I’d like to pretend that we were so hardcore we worked everyday for a month, but I’d be telling a massive porky pie. Similar to a normal working week we would soldier on Monday to Friday and then have the weekends off for plenty of activities…
Tip of Borneo
We visited the tip of Borneo, the most northern point of the island, on a beautiful sunny Saturday morning. Located in the small town of Kudat, it boasted incredible views in a park-like grounds, with a cool bronze globe statue, which marks the exact location (latitude 7 degrees north, longitude 116 degrees east). As it is where the South China Sea meets with the Sulu Seas from the East, you can understand why the locals call it Tanjung Simpang Mengayau, which translates to ‘lingering junction.’We spent roughly half an hour exploring the point and to be honest you wouldn’t need much longer here. Not saying of course it isn’t worth a visit, just other than the view (which speaks for itself), there isn’t much else to do.
Gong Making Village
We were starting to understand the importance of gongs in Borneo – not only for our food call, but for weddings, ceremonies, dancing and even Sports Day (in my previous post).
Kampung Sumangkap is a gong making village in the town of Sumangkap, about 40km from Kudat and 100km north of KK (Kota Kinabalu). We visited this little village, which happens to be biggest communal gong making factory in Malaysia, on a rainy Sunday morning.
I expected the village to be noisy on arrival, with the banging of metal, however it was surprisingly quiet. Our first point of call was the largest gong in Asia (I hope I’m correct in saying this). The giant gong, built in 2008 by four local gongs craftsman, measured at 20 feet tall, weighing 980 kilograms.As it started to pour down with rain we took cover in a gong shop and I excitingly got to sample a few of them. We were also lucky enough to see the method of gong making, by one of the local gongs craftsman. You can see below the man hitting the sheet of metal into a gong shape, which takes days to make.
After our rather wet visit to the village of the gongs, we headed to the beach. Dreading the weather conditions, I was a bit apprehensive. However the weather prevailed and although cloudy for the first few hours we had a lovely afternoon on the beach. This included an incredible BBQ with catfish, stingray (which I had never tried before) and squid, followed by a nap in a hammock. To be honest, what more can you say about an afternoon on the beach so instead I’ll share more photos…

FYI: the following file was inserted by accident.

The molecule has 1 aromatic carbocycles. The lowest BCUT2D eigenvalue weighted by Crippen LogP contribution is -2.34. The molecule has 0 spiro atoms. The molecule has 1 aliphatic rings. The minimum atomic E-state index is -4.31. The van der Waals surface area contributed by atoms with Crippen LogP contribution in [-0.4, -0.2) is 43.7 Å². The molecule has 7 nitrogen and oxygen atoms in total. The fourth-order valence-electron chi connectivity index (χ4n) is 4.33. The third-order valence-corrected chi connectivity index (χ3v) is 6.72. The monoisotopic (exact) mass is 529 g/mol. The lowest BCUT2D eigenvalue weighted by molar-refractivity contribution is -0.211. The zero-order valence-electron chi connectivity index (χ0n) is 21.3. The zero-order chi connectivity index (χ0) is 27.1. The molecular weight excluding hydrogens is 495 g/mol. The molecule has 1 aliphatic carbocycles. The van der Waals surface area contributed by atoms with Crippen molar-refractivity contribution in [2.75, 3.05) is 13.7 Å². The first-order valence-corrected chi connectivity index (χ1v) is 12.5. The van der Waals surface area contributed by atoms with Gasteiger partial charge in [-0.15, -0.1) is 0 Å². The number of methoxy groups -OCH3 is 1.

Sunsets in Kota Kinabalu
We spent quite a bit of time in KK. It was mainly used as a stop off point, however when we did explore we found westernised shopping malls, cinemas (Jack and I watched Guardians of the Galaxy 2), monuments and amazing street food/markets. But for me the best part of Kota Kinabalu, was the breathtaking sunsets over the harbour (you should know by now I love a good sunrise/sunset). For me it was the sunsets that made the capital of Sabah so beautiful.
Within KK we visited a little island called Sapi, which is one of five islands making up a national park called Tunku Abdul Rahman. Only a 20 minute boat ride from the port, Sapi is a hot tourist destination amongst locals and tourists (which very sadly ruins it).
Our day consisted of sitting on the overcrowded beach, which in fairness had beautiful white sand and clear blue water, a very fun banana boat ride, as well as snorkeling (although the coral appeared to sadly be dying). The main focus was the worlds largest island to island zip line which went from the island next door back to Sapi. Personally I didn’t partake in this activity as I’ve done a few before. The consensus when everyone got back was it was fairly average, so I’m glad I tapped out.
Exotic Food Night
Exotic food night should have really fallen into my local community blog post (my bad), but it was still on an R&R day (Sunday Funday) so it’s all good.
This night is exactly what it says on the tin – a night of trying bizarre local foods. On the menu was monitor lizard, flying squirrel, frog and not so exotic local fish. All caught personally and cooked by our camp chef and his wife. After some squeals, “no I’m never eating that” and looks of disgust, eventually everyone sat down to try at least one of these weird foods. Personally I was unsure of the squirrel, however believe it or not I really enjoyed the lizard, going back for seconds, followed closely by the frog. After trying jellyfish and big brains in Vietnam and bugs in Cambodia, I wasn’t going to pass an opportunity to try new things (even if they were out of the ordinary) and I’m definitely glad I didn’t.
Well there you have it, a little insight into our days off in Borneo 😊. The fun doesn’t stop there as after three weeks in Camp Tinangol, Kota Kinabalu and the surrounding areas, we headed towards the jungle.
Jessica Storm ✌️